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Old 06-17-2008, 05:47:20 PM
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Default Re: Macleod Hi_Capacity Grinder No114

All I can say is good luck. You'll probably have to keep your eyes peeled at your local shows for some. On the upside, most of these plates will still grind even when they are nearly smooth so I wouldn't worry too much about wearing a set out. Even broken ones can be brazed back together quite easily and run for years. About the only grinders you find replacement plates for are the C.S. Bell, Letz, and IHC/McCormick-Deering units. Everything else is anybody's guess.

Do you have any pictures of your 106? I only have a manual that covers the No. 11 in 10 and 12" sizes. I see no mention of a 106. If you can send me a pic, I'll add it to my reference database. Thanks!

Jeb
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Old 05-12-2009, 10:19:15 AM
Rockrothwell Rockrothwell is offline
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Default Re: Macleod Hi_Capacity Grinder No114

Hi Guys,

New to the forum & am looking at a Macleod High Capacity Grinder No: 106 and was wondering if any of you had found a source for the grinding wheels as on the one I saw, the grinding wheels were badly corroded. Did not want to buy the thing (burried in the back of this guys yard that was full of junk..perls before swine?) if I can't clean it up or get new grinding wheels.

At the same time these are about as skookum built a machine as it comes. just beaut. and it did have a decent adjustment on the outermost grinding wheel (the inner one is fixed as the auger feeds through the centre of it), but if the grinding wheels are all corroded I'd not want to eat what comes out of it.

I had hoped to be able to use it for grinding grain for human consumption but I guess I will have to keep looking. Does anyone have any suggestions for a grain grinder, old style like in your grandfathers barn that I can run with a belt drive? I want something simple and built solidly like before the days of designed obsolenence.

Thanks!
Shane
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Old 05-12-2009, 01:02:49 PM
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Default Re: Macleod Hi_Capacity Grinder No114

The McCleod grinder was a feed grinder for use making animal feeds. Even if new, i wouldn't want to eat what would come out of it! As far as getting something that you can actually use and cook with, check out C.S. Bell for starters. You will find that their prices are quite high, but you can find their older units at swap meets and tractor shows for about 1/5 of the price of new and you can still get replacement parts! You can also find the Stover grinders (generally un-marked except for a "32" on the flywhee). The small David Bradley "Little Wonder" grinders would do pretty good as well, but would require more horsepower. Good luck!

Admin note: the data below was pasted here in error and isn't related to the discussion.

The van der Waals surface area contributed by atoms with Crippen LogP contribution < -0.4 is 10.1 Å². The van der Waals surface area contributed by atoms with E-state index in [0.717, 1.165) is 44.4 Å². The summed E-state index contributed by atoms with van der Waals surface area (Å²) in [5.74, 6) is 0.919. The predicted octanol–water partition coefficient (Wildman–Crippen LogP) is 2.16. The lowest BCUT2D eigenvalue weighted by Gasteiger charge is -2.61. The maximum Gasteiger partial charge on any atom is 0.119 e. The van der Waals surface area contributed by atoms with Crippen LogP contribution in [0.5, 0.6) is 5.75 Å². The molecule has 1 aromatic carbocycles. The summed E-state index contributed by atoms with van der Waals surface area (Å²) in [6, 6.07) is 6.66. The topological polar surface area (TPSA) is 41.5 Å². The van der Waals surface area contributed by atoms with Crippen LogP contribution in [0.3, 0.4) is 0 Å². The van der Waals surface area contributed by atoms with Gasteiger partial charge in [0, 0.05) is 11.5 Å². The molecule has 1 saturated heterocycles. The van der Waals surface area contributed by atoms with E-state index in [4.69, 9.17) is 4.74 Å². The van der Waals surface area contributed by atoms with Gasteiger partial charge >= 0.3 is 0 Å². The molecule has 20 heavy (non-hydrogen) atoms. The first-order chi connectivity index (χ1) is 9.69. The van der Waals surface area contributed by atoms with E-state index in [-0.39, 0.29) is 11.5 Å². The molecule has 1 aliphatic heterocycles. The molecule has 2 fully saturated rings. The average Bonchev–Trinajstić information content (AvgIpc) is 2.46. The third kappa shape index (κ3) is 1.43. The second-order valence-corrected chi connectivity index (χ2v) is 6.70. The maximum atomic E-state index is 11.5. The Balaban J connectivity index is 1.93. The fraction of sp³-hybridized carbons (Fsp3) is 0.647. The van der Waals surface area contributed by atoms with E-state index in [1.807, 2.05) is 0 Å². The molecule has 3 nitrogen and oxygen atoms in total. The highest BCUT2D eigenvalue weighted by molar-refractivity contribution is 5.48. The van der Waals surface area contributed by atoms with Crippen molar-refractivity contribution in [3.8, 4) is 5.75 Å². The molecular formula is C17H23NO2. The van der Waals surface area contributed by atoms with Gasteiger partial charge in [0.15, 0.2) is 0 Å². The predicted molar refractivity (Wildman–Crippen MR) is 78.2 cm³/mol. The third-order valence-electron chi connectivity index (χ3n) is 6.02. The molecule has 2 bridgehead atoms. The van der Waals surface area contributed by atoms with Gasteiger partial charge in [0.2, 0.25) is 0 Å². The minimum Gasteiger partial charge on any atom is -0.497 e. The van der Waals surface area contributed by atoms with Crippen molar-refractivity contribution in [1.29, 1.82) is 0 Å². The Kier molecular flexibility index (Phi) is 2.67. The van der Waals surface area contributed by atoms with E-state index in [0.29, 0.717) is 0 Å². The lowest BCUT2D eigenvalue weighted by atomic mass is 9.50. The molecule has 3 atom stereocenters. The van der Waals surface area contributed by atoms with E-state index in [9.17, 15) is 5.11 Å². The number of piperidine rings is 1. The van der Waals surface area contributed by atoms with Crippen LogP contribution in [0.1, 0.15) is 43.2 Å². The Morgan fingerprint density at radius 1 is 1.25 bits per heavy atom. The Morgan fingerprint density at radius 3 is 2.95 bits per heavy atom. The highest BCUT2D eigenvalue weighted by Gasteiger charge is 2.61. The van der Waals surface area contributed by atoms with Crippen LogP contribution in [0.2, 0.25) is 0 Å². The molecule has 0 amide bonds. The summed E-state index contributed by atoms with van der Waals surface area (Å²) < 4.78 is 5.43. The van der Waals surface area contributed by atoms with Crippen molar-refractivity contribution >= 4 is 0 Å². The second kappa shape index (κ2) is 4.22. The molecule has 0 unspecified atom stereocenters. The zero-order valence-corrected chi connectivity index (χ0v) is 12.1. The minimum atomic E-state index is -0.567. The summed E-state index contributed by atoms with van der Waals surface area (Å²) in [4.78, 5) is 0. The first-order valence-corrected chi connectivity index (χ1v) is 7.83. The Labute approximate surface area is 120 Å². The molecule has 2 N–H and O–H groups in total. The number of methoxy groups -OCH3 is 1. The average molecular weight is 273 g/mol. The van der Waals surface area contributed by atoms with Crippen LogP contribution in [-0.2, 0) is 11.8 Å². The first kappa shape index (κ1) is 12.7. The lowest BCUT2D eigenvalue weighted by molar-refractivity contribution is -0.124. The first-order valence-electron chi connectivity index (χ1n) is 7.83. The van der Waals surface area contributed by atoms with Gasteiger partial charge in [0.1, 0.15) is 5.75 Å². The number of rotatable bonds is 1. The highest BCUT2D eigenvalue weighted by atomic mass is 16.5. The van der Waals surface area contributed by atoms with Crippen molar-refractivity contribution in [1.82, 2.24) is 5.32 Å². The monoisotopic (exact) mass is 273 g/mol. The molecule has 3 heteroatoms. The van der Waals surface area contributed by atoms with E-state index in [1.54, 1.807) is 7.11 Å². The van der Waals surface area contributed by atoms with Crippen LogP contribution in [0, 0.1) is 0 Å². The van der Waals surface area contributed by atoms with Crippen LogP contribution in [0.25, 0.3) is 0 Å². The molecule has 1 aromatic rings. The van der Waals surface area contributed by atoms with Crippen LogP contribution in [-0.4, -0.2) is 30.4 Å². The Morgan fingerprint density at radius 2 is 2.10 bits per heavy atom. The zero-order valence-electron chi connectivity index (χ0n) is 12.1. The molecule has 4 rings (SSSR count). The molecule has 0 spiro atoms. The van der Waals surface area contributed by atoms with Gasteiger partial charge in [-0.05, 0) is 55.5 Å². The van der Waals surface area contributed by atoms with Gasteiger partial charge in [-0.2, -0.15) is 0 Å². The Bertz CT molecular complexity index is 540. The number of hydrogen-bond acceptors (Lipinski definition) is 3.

Jeb
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Old 12-28-2016, 11:57:57 AM
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Default Re: Macleod Hi_Capacity Grinder No114

Hi Jeb,
Sorry to hijack your comment, but I have a MacLeod Hi cap grinder No.112 that I use for grinding feed for my critters as well. It works pretty well, but sometimes it confuses me when production slows right down for apparently no reason, without any engine rpm drop. It just doesn't seem to want to push the grain out between the plates, but rather back feed around the auger. But if I back off the wheel a bit, the kernel doesn't get ground properly. I've had it apart and cleaned it all out and my plates look OK. Everything is greased and running cool and smooth, but just wondering if there is tricks to these that I haven't figured out yet? I have had it for over a year, but without a manual, everything I know, I figured out myself. To be honest, the plate pressure adjustment kind of baffles me, still. I had it all apart, but I'm not sure how the weighted lever actually pushes on the rotating plate, unless it's with the pressure of the grease itself. I'm probably missing out on some knowledge. You seem very knowledgeable on these units. Any tips? Thank you for your time! Dan